- The economic dimension of sustainability
It must be economically efficient to implement. The economic incentive also motivates the producer so, it is of importance for society to generate financial incentives. Economic efficiency, however, is related to the health of the ecosystem, which implies a cost of opportunity. Therefore, the marginal benefit in terms of environmental improvement obtained for each resource that is improved should be met by a similar range of interventions potentially.
- The social dimension of sustainability
Growth = economic prosperity (is that correct)
There is no growth without social prosperity.
Material success without social prosperity does not mean growth.
Society sets the terms of social justice for development based on its culture, values and goals.
In many economic systems, there are causes that contribute to the lack of sustainability such as limited resources, inadequate inputs etc.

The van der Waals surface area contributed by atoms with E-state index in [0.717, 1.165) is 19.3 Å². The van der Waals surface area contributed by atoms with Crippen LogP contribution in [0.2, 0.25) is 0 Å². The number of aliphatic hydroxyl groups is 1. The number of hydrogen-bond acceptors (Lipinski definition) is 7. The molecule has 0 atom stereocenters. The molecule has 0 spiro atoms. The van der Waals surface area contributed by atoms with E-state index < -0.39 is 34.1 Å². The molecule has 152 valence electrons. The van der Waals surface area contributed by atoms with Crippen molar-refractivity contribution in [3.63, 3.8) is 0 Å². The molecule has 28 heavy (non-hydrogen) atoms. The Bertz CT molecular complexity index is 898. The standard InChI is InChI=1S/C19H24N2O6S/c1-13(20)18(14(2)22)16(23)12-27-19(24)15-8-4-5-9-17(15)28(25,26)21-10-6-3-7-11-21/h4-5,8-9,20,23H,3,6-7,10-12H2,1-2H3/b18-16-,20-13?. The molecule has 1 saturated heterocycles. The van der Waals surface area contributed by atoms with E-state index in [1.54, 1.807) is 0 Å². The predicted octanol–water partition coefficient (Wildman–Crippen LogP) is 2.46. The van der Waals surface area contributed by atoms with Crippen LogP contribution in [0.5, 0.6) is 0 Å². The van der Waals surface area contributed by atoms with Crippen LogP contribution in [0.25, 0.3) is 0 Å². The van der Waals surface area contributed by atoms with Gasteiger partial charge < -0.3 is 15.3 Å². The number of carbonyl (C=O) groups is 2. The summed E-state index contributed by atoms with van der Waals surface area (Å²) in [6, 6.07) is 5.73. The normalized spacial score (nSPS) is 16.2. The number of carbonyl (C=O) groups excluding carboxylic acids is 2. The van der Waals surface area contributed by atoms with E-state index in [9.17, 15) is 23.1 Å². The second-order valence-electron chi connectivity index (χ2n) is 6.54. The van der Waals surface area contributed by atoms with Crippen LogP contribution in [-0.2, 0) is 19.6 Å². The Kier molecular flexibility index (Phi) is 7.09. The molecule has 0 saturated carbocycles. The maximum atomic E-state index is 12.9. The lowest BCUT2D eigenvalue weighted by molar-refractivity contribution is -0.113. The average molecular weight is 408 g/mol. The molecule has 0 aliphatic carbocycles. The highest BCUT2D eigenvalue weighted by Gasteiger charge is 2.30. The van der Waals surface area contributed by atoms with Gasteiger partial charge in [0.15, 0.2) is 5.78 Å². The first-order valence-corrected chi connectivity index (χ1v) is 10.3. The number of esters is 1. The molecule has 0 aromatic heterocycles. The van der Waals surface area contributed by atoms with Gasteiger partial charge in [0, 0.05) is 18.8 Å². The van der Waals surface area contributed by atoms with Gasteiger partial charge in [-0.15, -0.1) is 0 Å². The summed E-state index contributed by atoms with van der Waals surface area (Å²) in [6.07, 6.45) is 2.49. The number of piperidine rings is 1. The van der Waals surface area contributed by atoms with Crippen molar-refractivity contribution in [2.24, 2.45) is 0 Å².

The absence of sustainability in today’s economic systems gives the image of a fake economic prosperity, short-term perspective.
The application of economic systems accumulates financial debt on the altar of materialistic prosperity, while at the same time exhausts resources, creates an environmental and economic debt.
The integration of social principles into sustainability contributes to the emergence and preservation of intergenerational equality, which covers a range of social development principles.
- Sustainability objectives/targets
Revitalizing the basis of natural resources. Creating Stocks for society
Provides a basis for the preservation and conservation of resources, the reduction of inputs and their future rehabilitation in order to maintain a healthy and efficient ecosystem.
It seeks to improve the quality of life of societies with social and ecological balance.
- people’s compliance with the rules of nature which are inviolable
- unique quality of life to the individual
- replacement of the industrial production model which has been proven to lead to a stalemate
It aims at the holistic management of the system, and its subsections. Systematic approach and sustainable development.
- Fair rural society – fair human society
- agriculture that fails to be sustainable cannot be socially fair
- non- sustainable agriculture implies a non-sustainable society and does not ensure social equality